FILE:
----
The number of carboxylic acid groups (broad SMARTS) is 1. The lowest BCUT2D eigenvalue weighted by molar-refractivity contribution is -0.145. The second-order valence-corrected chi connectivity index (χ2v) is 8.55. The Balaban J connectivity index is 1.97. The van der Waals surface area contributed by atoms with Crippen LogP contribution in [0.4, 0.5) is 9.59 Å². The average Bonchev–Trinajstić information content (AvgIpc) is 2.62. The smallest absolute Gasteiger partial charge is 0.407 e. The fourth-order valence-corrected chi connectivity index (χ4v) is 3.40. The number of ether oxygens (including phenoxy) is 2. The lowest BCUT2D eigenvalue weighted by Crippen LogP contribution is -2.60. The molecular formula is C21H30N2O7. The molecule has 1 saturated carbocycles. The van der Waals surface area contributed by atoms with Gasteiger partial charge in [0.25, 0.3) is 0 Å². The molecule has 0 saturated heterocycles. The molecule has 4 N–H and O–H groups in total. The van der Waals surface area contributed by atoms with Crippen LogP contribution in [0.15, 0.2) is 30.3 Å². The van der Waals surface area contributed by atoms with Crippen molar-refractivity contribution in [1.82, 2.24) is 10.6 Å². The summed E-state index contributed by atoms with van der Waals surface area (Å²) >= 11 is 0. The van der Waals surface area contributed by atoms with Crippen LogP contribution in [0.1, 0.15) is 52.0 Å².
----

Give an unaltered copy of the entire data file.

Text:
The number of carboxylic acid groups (broad SMARTS) is 1. The lowest BCUT2D eigenvalue weighted by molar-refractivity contribution is -0.145. The second-order valence-corrected chi connectivity index (χ2v) is 8.55. The Balaban J connectivity index is 1.97. The van der Waals surface area contributed by atoms with Crippen LogP contribution in [0.4, 0.5) is 9.59 Å². The average Bonchev–Trinajstić information content (AvgIpc) is 2.62. The smallest absolute Gasteiger partial charge is 0.407 e. The fourth-order valence-corrected chi connectivity index (χ4v) is 3.40. The number of ether oxygens (including phenoxy) is 2. The lowest BCUT2D eigenvalue weighted by Crippen LogP contribution is -2.60. The molecular formula is C21H30N2O7. The molecule has 1 saturated carbocycles. The van der Waals surface area contributed by atoms with Gasteiger partial charge in [0.25, 0.3) is 0 Å². The molecule has 0 saturated heterocycles. The molecule has 4 N–H and O–H groups in total. The van der Waals surface area contributed by atoms with Crippen LogP contribution in [0.15, 0.2) is 30.3 Å². The van der Waals surface area contributed by atoms with Crippen molar-refractivity contribution in [1.82, 2.24) is 10.6 Å². The summed E-state index contributed by atoms with van der Waals surface area (Å²) >= 11 is 0. The van der Waals surface area contributed by atoms with Crippen LogP contribution in [0.1, 0.15) is 52.0 Å².